TRAVERSE CITY, MICH. – The Trump administration delayed what would be the first endangered designation for a bee species in the continental U.S., one day before it was to take effect.
The U.S. Fish and Wildlife Service adopted a rule Jan. 11 extending federal protection to the rusty patched bumblebee, one of many types of bees that play a vital role in pollinating crops and wild plants. It once was common across the East Coast and much of the Midwest, but its numbers have plummeted since the late 1990s.
Federal law requires a 30-day waiting period before most new regulations become effective. The addition of the bumblebee to the endangered species list was scheduled for Friday. The listing would require the service to develop a plan for helping the bee recover and provide more habitat.
But in a Federal Register notice, the service announced a postponement until March 21 in keeping with a Trump administration order issued Jan. 20. It imposed a 60-day freeze on regulations that had been published in the register but hadn’t taken effect. The delay, according to the White House, was for the purpose of “reviewing questions of fact, law and policy they raise.”
Fish and Wildlife Assistant Director Gary Frazer said the move was not expected to impact conservation efforts. The federal agency “is developing a recovery plan to guide efforts to bring this species back to a healthy and secure condition,” Frazer said in a statement.
Yet with President Donald Trump pledging to cut back on federal regulations, environmentalists said they feared the bumblebee protection might be doomed.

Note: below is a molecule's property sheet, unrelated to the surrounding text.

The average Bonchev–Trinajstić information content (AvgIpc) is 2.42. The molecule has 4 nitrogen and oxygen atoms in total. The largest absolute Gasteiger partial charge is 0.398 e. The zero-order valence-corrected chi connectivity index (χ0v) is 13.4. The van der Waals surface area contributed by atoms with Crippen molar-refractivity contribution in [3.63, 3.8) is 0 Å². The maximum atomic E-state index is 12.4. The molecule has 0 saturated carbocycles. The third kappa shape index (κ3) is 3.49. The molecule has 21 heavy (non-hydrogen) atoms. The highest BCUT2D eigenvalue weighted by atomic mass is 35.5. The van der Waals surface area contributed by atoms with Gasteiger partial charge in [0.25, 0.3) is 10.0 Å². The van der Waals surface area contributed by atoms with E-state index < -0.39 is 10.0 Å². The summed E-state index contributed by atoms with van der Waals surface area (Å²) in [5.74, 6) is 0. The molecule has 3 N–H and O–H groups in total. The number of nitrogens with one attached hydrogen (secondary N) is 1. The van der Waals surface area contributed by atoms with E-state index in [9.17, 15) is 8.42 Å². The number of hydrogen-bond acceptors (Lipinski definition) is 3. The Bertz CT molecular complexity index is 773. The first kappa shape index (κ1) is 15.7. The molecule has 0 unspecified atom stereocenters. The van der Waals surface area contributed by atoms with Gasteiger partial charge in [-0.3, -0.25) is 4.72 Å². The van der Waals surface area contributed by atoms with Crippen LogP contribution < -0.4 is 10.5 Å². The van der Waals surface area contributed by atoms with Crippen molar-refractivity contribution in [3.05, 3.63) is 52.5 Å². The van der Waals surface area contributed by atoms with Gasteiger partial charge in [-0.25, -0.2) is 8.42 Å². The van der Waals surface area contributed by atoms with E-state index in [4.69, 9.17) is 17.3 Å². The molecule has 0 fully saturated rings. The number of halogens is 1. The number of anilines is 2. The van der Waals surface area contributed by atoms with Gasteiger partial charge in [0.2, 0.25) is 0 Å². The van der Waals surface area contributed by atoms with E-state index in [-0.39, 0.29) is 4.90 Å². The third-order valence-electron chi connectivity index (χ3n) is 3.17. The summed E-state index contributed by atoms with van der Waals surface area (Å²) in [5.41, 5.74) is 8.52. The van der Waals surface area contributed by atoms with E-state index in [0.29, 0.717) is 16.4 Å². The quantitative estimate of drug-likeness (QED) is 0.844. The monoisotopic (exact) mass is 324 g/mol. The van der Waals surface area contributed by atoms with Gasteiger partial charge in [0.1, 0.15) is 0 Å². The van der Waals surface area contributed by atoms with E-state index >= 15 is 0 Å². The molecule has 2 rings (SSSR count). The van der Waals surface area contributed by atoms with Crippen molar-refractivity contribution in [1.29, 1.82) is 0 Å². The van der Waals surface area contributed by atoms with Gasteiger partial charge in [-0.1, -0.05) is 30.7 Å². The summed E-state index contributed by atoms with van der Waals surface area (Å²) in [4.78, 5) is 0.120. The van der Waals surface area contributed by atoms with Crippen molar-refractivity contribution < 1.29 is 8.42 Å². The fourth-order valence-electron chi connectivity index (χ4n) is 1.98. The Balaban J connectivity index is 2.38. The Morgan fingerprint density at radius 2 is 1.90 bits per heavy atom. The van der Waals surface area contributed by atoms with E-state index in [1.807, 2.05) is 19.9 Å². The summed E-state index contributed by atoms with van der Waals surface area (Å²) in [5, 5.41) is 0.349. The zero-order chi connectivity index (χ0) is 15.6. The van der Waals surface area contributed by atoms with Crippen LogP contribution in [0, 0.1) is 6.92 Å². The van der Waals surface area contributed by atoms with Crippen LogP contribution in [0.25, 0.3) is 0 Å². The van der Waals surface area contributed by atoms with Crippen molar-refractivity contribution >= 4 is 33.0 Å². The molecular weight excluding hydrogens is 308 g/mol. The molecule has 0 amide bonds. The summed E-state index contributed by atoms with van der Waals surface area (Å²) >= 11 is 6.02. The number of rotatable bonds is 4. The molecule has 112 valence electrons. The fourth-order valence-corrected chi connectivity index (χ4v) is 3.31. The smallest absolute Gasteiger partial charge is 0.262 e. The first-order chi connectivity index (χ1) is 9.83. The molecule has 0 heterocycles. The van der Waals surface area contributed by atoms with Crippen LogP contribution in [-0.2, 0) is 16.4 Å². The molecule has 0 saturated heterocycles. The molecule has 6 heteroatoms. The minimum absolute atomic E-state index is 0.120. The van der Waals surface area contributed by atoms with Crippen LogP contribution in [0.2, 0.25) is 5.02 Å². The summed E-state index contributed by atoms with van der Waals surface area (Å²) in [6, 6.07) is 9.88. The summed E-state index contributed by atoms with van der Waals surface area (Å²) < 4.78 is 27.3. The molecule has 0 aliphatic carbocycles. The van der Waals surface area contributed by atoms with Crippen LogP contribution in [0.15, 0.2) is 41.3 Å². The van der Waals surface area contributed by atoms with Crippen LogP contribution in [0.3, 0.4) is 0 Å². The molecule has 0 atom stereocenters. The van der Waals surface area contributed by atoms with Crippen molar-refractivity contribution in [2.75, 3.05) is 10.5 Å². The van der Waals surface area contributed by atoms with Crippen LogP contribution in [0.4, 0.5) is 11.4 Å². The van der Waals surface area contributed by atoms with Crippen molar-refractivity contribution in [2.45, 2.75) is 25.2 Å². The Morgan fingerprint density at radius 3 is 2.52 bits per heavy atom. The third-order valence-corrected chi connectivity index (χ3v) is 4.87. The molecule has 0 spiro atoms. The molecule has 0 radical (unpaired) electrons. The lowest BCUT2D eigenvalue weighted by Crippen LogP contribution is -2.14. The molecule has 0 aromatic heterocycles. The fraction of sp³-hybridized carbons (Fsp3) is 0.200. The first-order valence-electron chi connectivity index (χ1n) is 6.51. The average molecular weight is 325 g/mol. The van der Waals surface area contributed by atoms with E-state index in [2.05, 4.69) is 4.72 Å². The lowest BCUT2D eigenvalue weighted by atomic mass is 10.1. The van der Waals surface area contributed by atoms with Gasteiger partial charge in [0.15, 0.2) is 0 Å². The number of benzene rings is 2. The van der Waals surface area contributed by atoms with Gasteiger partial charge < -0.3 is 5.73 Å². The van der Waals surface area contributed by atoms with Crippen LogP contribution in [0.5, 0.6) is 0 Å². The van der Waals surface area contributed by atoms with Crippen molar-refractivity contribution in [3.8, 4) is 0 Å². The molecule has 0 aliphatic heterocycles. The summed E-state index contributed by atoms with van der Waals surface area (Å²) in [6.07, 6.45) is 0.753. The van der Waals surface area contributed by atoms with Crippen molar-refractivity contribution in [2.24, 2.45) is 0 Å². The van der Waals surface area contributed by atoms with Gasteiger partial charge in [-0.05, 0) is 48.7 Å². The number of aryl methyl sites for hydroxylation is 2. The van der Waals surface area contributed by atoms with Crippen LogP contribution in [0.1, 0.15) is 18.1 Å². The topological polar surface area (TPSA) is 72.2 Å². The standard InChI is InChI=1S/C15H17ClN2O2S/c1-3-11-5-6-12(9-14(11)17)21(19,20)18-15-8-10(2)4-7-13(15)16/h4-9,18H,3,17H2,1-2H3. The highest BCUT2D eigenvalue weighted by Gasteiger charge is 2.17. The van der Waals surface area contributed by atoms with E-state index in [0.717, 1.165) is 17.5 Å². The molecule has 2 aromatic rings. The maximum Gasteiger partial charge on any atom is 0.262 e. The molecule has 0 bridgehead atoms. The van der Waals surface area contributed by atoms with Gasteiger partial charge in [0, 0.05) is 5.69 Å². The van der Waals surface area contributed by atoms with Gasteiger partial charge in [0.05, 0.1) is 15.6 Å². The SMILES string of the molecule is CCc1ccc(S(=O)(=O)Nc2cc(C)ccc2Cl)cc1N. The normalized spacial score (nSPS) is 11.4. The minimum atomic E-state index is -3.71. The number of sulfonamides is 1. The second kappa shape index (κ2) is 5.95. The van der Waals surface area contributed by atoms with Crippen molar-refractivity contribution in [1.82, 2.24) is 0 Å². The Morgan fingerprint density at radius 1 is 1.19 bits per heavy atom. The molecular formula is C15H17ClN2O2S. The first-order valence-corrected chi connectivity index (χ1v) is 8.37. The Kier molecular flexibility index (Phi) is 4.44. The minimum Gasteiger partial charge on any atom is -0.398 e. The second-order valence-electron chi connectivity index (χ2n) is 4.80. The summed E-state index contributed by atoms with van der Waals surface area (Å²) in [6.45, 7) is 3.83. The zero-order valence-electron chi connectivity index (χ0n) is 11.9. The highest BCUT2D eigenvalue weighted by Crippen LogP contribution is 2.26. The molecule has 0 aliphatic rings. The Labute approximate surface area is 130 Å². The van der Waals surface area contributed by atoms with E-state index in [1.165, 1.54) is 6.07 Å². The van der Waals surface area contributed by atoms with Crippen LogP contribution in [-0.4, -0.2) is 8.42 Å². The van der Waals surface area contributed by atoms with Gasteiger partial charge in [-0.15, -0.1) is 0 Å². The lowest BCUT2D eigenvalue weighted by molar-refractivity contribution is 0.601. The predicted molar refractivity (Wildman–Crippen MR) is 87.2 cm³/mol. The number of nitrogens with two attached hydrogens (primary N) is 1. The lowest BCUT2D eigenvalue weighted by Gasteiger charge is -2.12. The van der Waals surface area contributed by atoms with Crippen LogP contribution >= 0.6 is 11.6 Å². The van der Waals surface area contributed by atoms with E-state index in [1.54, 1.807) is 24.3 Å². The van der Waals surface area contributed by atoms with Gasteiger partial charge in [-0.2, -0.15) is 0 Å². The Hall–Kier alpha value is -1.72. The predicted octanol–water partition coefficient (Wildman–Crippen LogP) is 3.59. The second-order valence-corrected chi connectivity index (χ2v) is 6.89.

“The Trump administration has put the rusty patched bumblebee back on the path to extinction,” said Rebecca Riley, senior attorney for the Natural Resources Defense Council. “This bee is one of the most critically endangered species in the country and we can save it — but not if the White House stands in the way.”
No other pending endangered-species listings are affected by Trump’s freeze, said Heather Swift, spokeswoman for the Department of Interior, which includes the Fish and Wildlife Service.
The rusty patched bumblebee has disappeared from about 90 percent of its range in the past 20 years. Scientists say disease, pesticide exposure, habitat loss and climate change are among possible causes. It’s among a number of bee species that have suffered steep population declines — along with monarch butterflies, another key pollinator.
The American Farm Bureau Federation opposed listing the bumblebee as endangered, saying it could lead to costly limits on land or chemical use and that private partnerships could more effectively preserve bee habitat.
“We’re excited that the administration is taking a second look,” said Ryan Yates, the group’s director of congressional relations.
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